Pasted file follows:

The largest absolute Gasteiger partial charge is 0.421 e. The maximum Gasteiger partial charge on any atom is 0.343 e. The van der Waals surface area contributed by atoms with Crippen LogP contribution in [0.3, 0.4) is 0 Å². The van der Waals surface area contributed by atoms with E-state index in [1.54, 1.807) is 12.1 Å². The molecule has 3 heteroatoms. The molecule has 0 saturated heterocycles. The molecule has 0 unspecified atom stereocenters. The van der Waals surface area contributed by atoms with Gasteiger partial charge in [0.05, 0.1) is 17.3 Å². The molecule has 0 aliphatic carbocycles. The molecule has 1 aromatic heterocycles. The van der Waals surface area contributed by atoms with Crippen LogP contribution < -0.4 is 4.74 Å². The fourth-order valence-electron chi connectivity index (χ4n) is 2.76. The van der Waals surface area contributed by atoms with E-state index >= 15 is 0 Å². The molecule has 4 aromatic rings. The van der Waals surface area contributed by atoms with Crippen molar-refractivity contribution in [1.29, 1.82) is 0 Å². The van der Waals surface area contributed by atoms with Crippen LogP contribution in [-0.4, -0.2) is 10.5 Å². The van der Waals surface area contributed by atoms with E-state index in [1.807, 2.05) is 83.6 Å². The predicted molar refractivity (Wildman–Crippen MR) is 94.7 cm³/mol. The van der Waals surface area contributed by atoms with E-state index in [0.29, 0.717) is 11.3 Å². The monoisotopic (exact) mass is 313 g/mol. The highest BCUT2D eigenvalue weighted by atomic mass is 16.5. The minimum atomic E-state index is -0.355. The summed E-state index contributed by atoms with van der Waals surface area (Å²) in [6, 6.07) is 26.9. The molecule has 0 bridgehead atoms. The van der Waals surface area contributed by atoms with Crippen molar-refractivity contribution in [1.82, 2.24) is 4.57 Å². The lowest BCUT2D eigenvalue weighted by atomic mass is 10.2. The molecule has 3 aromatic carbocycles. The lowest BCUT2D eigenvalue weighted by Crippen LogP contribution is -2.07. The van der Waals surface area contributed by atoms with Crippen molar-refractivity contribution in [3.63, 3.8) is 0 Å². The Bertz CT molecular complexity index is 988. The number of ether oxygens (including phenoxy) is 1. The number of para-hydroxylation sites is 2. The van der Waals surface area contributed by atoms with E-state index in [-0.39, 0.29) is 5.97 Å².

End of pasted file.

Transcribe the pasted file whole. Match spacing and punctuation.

The largest absolute Gasteiger partial charge is 0.421 e. The maximum Gasteiger partial charge on any atom is 0.343 e. The van der Waals surface area contributed by atoms with Crippen LogP contribution in [0.3, 0.4) is 0 Å². The van der Waals surface area contributed by atoms with E-state index in [1.54, 1.807) is 12.1 Å². The molecule has 3 heteroatoms. The molecule has 0 saturated heterocycles. The molecule has 0 unspecified atom stereocenters. The van der Waals surface area contributed by atoms with Gasteiger partial charge in [0.05, 0.1) is 17.3 Å². The molecule has 0 aliphatic carbocycles. The molecule has 1 aromatic heterocycles. The van der Waals surface area contributed by atoms with Crippen LogP contribution < -0.4 is 4.74 Å². The fourth-order valence-electron chi connectivity index (χ4n) is 2.76. The van der Waals surface area contributed by atoms with E-state index >= 15 is 0 Å². The molecule has 4 aromatic rings. The van der Waals surface area contributed by atoms with Crippen molar-refractivity contribution in [1.29, 1.82) is 0 Å². The van der Waals surface area contributed by atoms with Crippen LogP contribution in [-0.4, -0.2) is 10.5 Å². The van der Waals surface area contributed by atoms with E-state index in [1.807, 2.05) is 83.6 Å². The predicted molar refractivity (Wildman–Crippen MR) is 94.7 cm³/mol. The van der Waals surface area contributed by atoms with E-state index in [0.29, 0.717) is 11.3 Å². The monoisotopic (exact) mass is 313 g/mol. The highest BCUT2D eigenvalue weighted by atomic mass is 16.5. The minimum atomic E-state index is -0.355. The summed E-state index contributed by atoms with van der Waals surface area (Å²) in [6, 6.07) is 26.9. The molecule has 0 bridgehead atoms. The van der Waals surface area contributed by atoms with Crippen molar-refractivity contribution in [1.82, 2.24) is 4.57 Å². The lowest BCUT2D eigenvalue weighted by atomic mass is 10.2. The molecule has 3 aromatic carbocycles. The lowest BCUT2D eigenvalue weighted by Crippen LogP contribution is -2.07. The van der Waals surface area contributed by atoms with Crippen molar-refractivity contribution in [3.63, 3.8) is 0 Å². The Bertz CT molecular complexity index is 988. The number of ether oxygens (including phenoxy) is 1. The number of para-hydroxylation sites is 2. The van der Waals surface area contributed by atoms with E-state index in [-0.39, 0.29) is 5.97 Å².